I also remember the experience very well very because the airplane that dropped me off at 15,000 feet came beside and flew in formation with me. So you leave an airplane behind and one or two minutes later you are flying in formation with it!
And how did I know that it would work? Step by step. You have good signs that it works for a few seconds and then it fails again, so I knew I had to change something that was wrong. Suddenly this step works, then you go to the next step. At each step you have this little flame; this little success that shows you what's possible. I focussed on that success, thinking "OK, 90 percent of the steps have failed but 10 percent of the time it did function."
Gizmag: Were there ever any moments where you were in trouble in the air and thought you might not make it or had something unexpected happen?
Rossy: Yes I had many moments of surprise. Even though I tried to prepare as much as possible on ground, it's a rule in aviation to expect the unexpected. You prepare yourself to have a plan B just in case something doesn't go as planned. My plan B had to come into play about 20 times, which means about 20 times I had things that were really not working so I had to release the wing because it was completely unstable.
These moments for sure have you thinking: "If plan B doesn't work I won't be alive anymore." I had to take some breaks during the development of the wing because it sometimes got to be too much. But thanks to the passion for the project, you have that fantastic ability to forget bad things and to keep the good ones and let them push you forward.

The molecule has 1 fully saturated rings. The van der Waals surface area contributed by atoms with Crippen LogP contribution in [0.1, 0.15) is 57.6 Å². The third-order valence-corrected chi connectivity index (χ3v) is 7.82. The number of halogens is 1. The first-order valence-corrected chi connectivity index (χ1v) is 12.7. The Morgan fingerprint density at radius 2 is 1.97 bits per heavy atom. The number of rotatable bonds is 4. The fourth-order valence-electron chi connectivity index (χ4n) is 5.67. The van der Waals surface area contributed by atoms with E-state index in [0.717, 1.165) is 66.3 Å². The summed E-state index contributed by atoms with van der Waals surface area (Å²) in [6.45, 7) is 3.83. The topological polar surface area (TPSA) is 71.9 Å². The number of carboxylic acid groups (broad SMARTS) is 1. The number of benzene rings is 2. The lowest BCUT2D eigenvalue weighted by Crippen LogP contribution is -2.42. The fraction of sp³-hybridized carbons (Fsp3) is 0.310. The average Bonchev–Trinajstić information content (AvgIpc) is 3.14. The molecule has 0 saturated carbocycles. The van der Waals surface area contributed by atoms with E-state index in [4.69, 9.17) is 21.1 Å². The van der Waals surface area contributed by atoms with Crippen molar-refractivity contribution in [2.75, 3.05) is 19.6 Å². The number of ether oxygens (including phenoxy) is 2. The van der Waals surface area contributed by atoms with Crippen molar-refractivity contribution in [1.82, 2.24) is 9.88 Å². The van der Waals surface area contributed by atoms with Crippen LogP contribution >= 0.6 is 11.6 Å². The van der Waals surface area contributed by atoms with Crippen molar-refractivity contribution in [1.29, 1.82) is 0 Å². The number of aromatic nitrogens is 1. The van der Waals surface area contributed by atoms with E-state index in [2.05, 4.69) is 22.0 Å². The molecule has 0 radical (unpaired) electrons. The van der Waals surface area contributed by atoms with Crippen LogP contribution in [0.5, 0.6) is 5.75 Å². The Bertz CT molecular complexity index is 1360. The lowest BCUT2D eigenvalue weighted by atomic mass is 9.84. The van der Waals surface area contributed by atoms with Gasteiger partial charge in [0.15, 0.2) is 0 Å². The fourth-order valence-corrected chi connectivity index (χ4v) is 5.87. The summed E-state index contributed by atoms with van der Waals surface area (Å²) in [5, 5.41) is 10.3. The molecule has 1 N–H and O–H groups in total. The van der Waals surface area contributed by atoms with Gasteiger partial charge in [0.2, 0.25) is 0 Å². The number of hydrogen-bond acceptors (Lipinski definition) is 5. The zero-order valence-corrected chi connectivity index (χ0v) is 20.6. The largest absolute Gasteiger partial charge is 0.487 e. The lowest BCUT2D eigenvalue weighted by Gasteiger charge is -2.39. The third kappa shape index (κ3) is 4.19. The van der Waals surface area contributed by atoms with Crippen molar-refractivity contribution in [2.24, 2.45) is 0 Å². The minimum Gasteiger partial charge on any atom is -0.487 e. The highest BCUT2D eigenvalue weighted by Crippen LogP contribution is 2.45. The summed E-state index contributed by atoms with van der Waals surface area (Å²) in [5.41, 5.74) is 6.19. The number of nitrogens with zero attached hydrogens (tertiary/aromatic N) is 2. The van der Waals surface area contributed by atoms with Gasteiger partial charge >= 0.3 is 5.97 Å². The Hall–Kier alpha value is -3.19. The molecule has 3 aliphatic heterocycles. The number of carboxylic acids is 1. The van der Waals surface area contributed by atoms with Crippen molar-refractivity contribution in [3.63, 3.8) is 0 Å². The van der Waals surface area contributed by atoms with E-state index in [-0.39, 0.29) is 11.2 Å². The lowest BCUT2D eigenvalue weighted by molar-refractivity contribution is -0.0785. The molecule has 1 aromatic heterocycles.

Gizmag: Are there any safety measures built in to the Jetpacks? If they stop working do you have a parachute or anything else?
Rossy: Yes there are many safety measures and the main one is the ability to jettison the wing. After we do that, we have two parachutes on our back plus a safety device that would open the reserve parachute in case of unconsciousness. If I'm in a spin, for example, and I have to release the wing and it hits my head, I'm unconscious. Even in that case, five seconds before impact with the ground — that means at about 250 meters (about 820 feet) — my parachute would open. That means perhaps I break a leg but I'm still alive.
I didn't break anything during these 20 years because plan B always worked!
Gizmag: What kind of permit do you need to be able to fly and what's the classification of the craft?
Rossy: When building the wings, I didn't look into regulations because first I wanted to create. What kind of permit do you need to be able to fly? It's different in every country, from simple to very complicated.
It's simple in Germany where they consider us as a skydiver with an IFR (instrument flight rules) of a three-mile radius. It's very complicated in USA where we are still considered an experimental aircraft, so for a license you need to be multi-engine rated, with commercial IFR.
Classification of the craft is hard because it's brand-new. You cannot put it in an existing box.
Gizmag: A lot of people on social media ask where they can buy the Jetwing. Do you have any plans to ever sell them? What would they cost?
Rossy: My wish would be to share the wings with everybody but currently it's too complicated and too dangerous to give this equipment to everybody. Even experienced skydivers say "no" when you ask them if they want to try the wing, because there are other forces involved. It's really not so safe for everybody; you need be able to react, not lock up, and manage risk regularly. As a former fighter pilot I did learn that.
The price is around 130,000 Euros [about US$148,260] and you can go jetcatusa.com and look the price of the P200 or P400 engines. Not only are the engines expensive, but you have to add in the harness, the fuel, the electronics, and the man hours to make the wing; it's basically a nice car that you have on your back.